Rhode Island Follows Connecticut’s Lead, For now
TCI Gas Tax Scheme Stalls in the House
With gasoline prices at recent national highs, and with the Ocean State jobs market seeing the slowest recovery among all states, the Rhode Island House of Representatives wisely kept the TCI Gas Tax on the back burner, before recessing last evening from their regular 2021 legislative session.
Last month, the State of Connecticut said “no” to the TCI Gas Tax, killing the regional gas tax idea in the Nutmeg State. With the Rhode Island General Assembly also saying no for now, Massachusetts is the only state among the original 14 states still considering this costly, job-killing gas tax scheme.
“Ocean State House leaders apparently understand that as our state struggles to recover, economically, from the pandemic … now is not the time to impose new taxes at the pump. It would be cruel for lawmakers to impose this fuel tax, which will especially harm rural and low-income residents, just so the elite can receive a subsidy for their expensive electric vehicles,” stated Mike Stenhouse, the Center’s CEO. “Motorists must remain vigilant and demand that the House not follow the Senate’s lead, by considering this destructive legislation in the upcoming special fall session of the General Assembly.”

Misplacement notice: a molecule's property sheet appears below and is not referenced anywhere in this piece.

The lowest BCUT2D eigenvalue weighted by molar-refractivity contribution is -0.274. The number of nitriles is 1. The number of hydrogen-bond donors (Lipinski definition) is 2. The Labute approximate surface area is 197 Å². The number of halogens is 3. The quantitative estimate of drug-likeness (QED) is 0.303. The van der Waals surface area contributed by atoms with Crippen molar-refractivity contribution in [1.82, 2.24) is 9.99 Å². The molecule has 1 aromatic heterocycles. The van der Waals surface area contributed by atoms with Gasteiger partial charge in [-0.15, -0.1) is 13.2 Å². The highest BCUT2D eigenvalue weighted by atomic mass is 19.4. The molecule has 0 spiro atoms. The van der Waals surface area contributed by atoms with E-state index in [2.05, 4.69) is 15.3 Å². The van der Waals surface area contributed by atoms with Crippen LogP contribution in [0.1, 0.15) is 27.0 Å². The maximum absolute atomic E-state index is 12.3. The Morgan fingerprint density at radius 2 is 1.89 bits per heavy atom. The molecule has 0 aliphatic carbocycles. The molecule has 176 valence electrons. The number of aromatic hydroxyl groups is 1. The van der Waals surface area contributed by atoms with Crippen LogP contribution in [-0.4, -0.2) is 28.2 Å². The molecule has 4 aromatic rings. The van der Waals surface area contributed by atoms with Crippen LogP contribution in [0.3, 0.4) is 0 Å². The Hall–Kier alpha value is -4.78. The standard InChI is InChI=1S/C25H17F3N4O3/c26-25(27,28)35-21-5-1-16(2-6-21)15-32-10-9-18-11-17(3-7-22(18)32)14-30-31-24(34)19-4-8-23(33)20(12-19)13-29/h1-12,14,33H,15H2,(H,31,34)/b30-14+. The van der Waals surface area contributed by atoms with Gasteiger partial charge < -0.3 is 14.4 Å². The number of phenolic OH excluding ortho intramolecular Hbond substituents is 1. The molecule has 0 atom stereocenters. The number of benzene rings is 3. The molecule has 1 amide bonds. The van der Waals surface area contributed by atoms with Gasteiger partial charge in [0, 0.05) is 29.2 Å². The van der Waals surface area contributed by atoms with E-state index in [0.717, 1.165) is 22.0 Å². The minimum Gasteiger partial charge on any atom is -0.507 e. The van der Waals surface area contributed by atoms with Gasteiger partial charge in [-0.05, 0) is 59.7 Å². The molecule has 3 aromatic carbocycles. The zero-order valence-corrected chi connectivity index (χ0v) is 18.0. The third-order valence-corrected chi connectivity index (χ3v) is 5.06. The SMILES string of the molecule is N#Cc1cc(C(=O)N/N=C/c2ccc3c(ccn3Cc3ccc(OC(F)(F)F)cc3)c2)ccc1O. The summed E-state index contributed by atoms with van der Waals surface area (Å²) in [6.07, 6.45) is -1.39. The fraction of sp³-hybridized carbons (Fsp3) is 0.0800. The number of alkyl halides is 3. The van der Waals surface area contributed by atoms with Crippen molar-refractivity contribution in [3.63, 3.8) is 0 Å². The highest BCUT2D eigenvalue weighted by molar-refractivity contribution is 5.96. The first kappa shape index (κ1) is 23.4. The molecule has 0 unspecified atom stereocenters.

Motorists are encouraged to take action and to continue to tell lawmakers to say no to the the TCI Gas Tax here.
Such a highly highly regressive gas tax, and the projected $1200 per family cost, according to research and a poll conducted by the Center, are highly unpopular among the public. A petition opposing TCI has already generated about 15,000 emails to state lawmakers.
In March, the Center unilaterally called on McKee to withdraw from TCI, however the issue remains open in the General Assembly. A May open letter to the Governor by the Center, listing 12 coalition signatories and a range of reasons not to join the TCI compact, can be found on the Center’s website, here.